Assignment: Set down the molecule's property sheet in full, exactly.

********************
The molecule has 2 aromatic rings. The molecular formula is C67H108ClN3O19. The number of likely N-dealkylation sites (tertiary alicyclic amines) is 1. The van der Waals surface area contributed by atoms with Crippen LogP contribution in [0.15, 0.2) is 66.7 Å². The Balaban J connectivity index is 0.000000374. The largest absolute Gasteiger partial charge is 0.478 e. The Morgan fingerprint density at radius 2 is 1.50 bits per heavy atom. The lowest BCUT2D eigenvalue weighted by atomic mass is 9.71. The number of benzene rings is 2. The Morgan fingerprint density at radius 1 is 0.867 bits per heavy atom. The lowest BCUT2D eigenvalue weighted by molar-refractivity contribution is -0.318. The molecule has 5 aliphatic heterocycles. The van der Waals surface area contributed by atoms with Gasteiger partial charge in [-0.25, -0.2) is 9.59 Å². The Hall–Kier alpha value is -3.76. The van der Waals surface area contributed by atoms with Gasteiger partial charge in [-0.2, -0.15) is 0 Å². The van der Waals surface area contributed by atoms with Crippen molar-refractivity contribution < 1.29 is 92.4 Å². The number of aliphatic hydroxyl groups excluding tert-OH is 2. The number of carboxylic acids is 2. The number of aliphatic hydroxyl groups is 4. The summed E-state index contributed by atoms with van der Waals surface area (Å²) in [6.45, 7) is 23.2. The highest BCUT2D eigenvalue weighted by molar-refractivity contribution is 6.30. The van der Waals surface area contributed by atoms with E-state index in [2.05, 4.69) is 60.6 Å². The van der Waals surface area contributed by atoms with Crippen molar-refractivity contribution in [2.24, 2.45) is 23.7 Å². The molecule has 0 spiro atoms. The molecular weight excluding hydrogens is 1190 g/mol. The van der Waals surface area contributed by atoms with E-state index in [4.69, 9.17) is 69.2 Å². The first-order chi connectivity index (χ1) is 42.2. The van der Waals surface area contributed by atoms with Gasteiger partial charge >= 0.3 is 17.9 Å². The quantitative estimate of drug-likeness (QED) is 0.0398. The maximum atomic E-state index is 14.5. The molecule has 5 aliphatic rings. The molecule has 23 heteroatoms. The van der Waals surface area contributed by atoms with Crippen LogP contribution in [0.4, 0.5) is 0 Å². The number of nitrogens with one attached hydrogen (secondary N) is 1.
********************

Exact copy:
The molecule has 2 aromatic rings. The molecular formula is C67H108ClN3O19. The number of likely N-dealkylation sites (tertiary alicyclic amines) is 1. The van der Waals surface area contributed by atoms with Crippen LogP contribution in [0.15, 0.2) is 66.7 Å². The Balaban J connectivity index is 0.000000374. The largest absolute Gasteiger partial charge is 0.478 e. The Morgan fingerprint density at radius 2 is 1.50 bits per heavy atom. The lowest BCUT2D eigenvalue weighted by atomic mass is 9.71. The number of benzene rings is 2. The Morgan fingerprint density at radius 1 is 0.867 bits per heavy atom. The lowest BCUT2D eigenvalue weighted by molar-refractivity contribution is -0.318. The molecule has 5 aliphatic heterocycles. The van der Waals surface area contributed by atoms with Gasteiger partial charge in [-0.25, -0.2) is 9.59 Å². The Hall–Kier alpha value is -3.76. The van der Waals surface area contributed by atoms with Gasteiger partial charge in [-0.2, -0.15) is 0 Å². The van der Waals surface area contributed by atoms with Crippen molar-refractivity contribution < 1.29 is 92.4 Å². The number of aliphatic hydroxyl groups excluding tert-OH is 2. The number of carboxylic acids is 2. The number of aliphatic hydroxyl groups is 4. The summed E-state index contributed by atoms with van der Waals surface area (Å²) in [6.45, 7) is 23.2. The highest BCUT2D eigenvalue weighted by molar-refractivity contribution is 6.30. The van der Waals surface area contributed by atoms with E-state index in [2.05, 4.69) is 60.6 Å². The van der Waals surface area contributed by atoms with Crippen molar-refractivity contribution in [2.24, 2.45) is 23.7 Å². The molecule has 0 spiro atoms. The molecular weight excluding hydrogens is 1190 g/mol. The van der Waals surface area contributed by atoms with E-state index in [4.69, 9.17) is 69.2 Å². The first-order chi connectivity index (χ1) is 42.2. The van der Waals surface area contributed by atoms with Gasteiger partial charge >= 0.3 is 17.9 Å². The quantitative estimate of drug-likeness (QED) is 0.0398. The maximum atomic E-state index is 14.5. The molecule has 5 aliphatic rings. The molecule has 23 heteroatoms. The van der Waals surface area contributed by atoms with Crippen LogP contribution in [0.4, 0.5) is 0 Å². The number of nitrogens with one attached hydrogen (secondary N) is 1.